However, the growing opposition to the Metro Line 3 car shed at Aarey Colony — in a bid to save 2,200 trees — is jeopardising the efforts to give a new lifeline to Mumbai.
Currently, around nine metro lines are under construction and these lines are yet to finalise land plots for their casting yards and depots in an already land-scarce Mumbai.
Already the ‘Aarey protests’ have compelled the Mumbai Metropolitan Region Development Authority (MMRDA) to shelve its plan to build a casting yard of Elevated Line 6 on a small vacant plot in Aarey Colony.
Human Lives Versus Trees
The unbearable congestion of the suburban rail systems is mentioned above. But, what are its costs besides the loss of productivity and thus economic growth?
In 2018, 2,734 people died on the Mumbai suburban rail.
While 491 among them died due to natural causes, 1,476 deaths occurred due to track-crossing, and 650 precious lives were lost due to falling from over-congested rakes of the Mumbai suburban trains.
People may suggest control measures to stop track-crossing, but during peak hours it is common to see tens of thousands of people crossing the tracks to reach their workplaces on time. Will it ever be possible to control all of them?
Thus, rapid construction of an alternative metro network remains the only solution to save these lives every year. And the question arises whether saving 2,700 human lives every year is the priority or saving 2,200 trees?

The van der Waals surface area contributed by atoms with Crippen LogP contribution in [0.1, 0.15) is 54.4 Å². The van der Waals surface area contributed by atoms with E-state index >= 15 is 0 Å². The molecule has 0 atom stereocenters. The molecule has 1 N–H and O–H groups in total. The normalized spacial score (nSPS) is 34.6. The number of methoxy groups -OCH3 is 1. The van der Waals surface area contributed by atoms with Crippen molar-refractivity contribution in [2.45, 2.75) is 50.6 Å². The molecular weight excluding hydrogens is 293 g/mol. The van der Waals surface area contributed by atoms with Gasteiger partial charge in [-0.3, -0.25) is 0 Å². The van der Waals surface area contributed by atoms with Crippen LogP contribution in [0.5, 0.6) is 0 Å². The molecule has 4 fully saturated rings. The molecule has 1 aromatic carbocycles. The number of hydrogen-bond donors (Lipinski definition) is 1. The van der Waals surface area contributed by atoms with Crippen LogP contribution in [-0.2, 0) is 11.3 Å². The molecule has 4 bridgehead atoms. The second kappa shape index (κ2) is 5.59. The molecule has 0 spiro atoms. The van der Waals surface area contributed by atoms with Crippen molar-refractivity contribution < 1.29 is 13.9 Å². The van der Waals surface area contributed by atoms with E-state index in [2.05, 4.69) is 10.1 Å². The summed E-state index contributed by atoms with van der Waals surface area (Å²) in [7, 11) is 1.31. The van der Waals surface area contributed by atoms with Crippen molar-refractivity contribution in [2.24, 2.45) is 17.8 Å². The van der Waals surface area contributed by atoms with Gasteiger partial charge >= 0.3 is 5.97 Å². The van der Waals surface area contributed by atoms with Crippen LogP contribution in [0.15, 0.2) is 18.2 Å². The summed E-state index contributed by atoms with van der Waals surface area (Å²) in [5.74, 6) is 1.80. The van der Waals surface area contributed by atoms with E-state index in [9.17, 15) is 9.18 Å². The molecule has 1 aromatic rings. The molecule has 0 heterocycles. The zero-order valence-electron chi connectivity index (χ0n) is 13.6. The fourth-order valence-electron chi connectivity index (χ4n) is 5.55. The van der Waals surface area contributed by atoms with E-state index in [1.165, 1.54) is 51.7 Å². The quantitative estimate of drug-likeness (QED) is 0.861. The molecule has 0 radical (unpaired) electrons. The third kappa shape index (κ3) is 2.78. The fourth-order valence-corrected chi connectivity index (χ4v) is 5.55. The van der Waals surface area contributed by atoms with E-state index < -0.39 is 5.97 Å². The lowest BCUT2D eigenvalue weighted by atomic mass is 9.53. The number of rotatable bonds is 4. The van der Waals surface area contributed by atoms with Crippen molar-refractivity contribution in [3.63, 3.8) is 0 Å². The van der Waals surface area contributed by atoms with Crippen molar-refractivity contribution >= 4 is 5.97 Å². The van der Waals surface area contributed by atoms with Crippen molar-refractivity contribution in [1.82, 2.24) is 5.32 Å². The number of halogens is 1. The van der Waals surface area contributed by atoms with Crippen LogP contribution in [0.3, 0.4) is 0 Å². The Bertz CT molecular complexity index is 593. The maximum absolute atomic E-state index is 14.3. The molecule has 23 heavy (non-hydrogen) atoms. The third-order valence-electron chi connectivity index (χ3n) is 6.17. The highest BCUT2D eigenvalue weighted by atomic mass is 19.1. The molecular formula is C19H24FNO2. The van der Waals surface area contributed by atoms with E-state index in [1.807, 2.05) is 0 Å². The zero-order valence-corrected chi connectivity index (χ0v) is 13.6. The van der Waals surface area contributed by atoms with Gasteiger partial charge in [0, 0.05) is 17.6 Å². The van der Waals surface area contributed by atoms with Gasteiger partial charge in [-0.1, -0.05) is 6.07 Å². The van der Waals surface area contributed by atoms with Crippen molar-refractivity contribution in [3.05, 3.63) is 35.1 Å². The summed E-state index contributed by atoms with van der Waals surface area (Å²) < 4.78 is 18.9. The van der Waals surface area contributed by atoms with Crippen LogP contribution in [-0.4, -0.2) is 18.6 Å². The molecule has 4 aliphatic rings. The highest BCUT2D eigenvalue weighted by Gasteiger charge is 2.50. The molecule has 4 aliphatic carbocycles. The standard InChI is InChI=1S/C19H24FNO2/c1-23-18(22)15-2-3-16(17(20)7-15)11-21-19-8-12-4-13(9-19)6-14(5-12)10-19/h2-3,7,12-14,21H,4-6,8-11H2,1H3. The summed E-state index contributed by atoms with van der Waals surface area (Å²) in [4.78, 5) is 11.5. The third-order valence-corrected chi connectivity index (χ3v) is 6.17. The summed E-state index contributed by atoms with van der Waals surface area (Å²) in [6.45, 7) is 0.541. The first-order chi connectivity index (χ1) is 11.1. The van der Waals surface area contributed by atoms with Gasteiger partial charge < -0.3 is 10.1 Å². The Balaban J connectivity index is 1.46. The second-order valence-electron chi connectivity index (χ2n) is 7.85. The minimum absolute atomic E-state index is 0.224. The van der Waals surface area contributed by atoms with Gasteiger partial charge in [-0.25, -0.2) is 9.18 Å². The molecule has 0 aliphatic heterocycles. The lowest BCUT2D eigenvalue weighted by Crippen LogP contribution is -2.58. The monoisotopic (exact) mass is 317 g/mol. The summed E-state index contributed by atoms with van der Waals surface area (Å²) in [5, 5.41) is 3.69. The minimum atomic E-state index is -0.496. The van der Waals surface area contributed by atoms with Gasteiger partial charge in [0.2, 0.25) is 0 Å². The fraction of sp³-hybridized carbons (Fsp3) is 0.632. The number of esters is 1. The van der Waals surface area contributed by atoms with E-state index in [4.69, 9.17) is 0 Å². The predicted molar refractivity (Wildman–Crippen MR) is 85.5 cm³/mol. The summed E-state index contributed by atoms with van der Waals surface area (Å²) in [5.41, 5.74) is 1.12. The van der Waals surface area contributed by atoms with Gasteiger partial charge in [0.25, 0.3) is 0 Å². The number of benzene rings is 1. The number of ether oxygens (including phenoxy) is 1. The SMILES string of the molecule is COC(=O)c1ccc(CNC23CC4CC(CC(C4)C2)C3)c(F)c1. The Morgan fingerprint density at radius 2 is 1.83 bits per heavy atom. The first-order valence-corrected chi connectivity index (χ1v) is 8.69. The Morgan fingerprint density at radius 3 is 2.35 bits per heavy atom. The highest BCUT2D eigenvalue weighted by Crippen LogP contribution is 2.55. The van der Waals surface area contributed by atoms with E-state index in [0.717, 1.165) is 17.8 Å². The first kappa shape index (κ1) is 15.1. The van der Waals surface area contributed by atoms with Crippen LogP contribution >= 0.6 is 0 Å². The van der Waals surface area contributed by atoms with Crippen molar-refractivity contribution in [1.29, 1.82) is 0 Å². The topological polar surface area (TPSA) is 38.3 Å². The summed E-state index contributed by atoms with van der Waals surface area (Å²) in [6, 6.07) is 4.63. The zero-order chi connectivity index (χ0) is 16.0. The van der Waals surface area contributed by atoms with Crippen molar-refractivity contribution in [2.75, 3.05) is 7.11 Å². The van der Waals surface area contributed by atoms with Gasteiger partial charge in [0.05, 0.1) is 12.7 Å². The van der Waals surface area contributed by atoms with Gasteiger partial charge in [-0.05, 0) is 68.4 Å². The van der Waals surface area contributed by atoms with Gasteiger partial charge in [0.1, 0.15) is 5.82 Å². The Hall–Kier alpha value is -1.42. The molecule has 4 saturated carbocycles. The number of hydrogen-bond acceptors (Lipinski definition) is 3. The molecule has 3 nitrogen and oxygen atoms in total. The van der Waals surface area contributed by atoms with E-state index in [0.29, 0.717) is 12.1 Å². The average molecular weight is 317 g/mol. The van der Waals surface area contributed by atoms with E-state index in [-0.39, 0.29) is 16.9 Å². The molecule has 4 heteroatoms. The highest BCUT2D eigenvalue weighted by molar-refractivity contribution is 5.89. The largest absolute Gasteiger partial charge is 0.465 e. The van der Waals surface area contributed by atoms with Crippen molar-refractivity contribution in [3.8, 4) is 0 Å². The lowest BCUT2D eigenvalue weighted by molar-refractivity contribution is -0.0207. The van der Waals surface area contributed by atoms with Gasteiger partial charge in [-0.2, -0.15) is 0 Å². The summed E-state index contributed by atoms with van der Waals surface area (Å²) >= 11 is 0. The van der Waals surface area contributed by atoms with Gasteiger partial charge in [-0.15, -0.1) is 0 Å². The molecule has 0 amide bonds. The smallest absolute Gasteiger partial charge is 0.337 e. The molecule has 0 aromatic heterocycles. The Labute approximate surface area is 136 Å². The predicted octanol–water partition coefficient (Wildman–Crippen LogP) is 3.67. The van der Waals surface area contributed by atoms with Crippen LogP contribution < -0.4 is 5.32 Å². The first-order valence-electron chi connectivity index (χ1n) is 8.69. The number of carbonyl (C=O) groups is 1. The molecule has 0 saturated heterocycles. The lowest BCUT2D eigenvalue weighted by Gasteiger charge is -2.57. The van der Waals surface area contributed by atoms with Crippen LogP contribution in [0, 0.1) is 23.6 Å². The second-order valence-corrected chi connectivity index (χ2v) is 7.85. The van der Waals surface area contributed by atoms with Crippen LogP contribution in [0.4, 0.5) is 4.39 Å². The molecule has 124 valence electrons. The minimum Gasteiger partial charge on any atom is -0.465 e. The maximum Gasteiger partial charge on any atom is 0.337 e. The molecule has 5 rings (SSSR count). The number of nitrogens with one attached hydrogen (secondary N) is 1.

The Stink Of Glamour
Many film celebrities are strongly opposing the metro shed at Aarey Colony and galvanising public opinion in support of their “green cause”. What they never talk about are the precious lives lost due to unavailability of public transport in Mumbai.
It is high time to question this apathy towards human lives.
What must also be exposed is the inherent hypocrisy of all of it.
It is a known fact that our film stars lead lives producing very high carbon footprint.
Large farm houses — often among pristine forests, travel in private jets, parties at foreign destinations and use of diesel-guzzling SUVs are common amongst the lot; and all these activities emit carbon and harmful gases that deteriorate not just the local environment but even the ozone layer that protects all species on Earth.
Today, movie celebrities and the elite of Mumbai are openly opposing this Mumbai metro shed at the southern border of Aarey but they had never opposed the creation of the Film City in 490 acres of land deep inside Aarey Colony bordering the ecologically vital Sanjay Gandhi National Park.
Nor had the elite ever opposed the establishment of townships with premium villas beside this very same Film City.
Everyone has the right to express his/her opinion. But does that include the right to be a hypocrite and stall a critical public transport project?
We cannot predict the future outcome but one thing is for sure: around 2,700 hard-working Mumbaikers will lose their lives every year due to our collective failure to provide an alternative public transport system.
And the engine of India’s growth story, Mumbai — which already lost the battle in attracting start-ups to Delhi and Bangalore — will continue to suffer.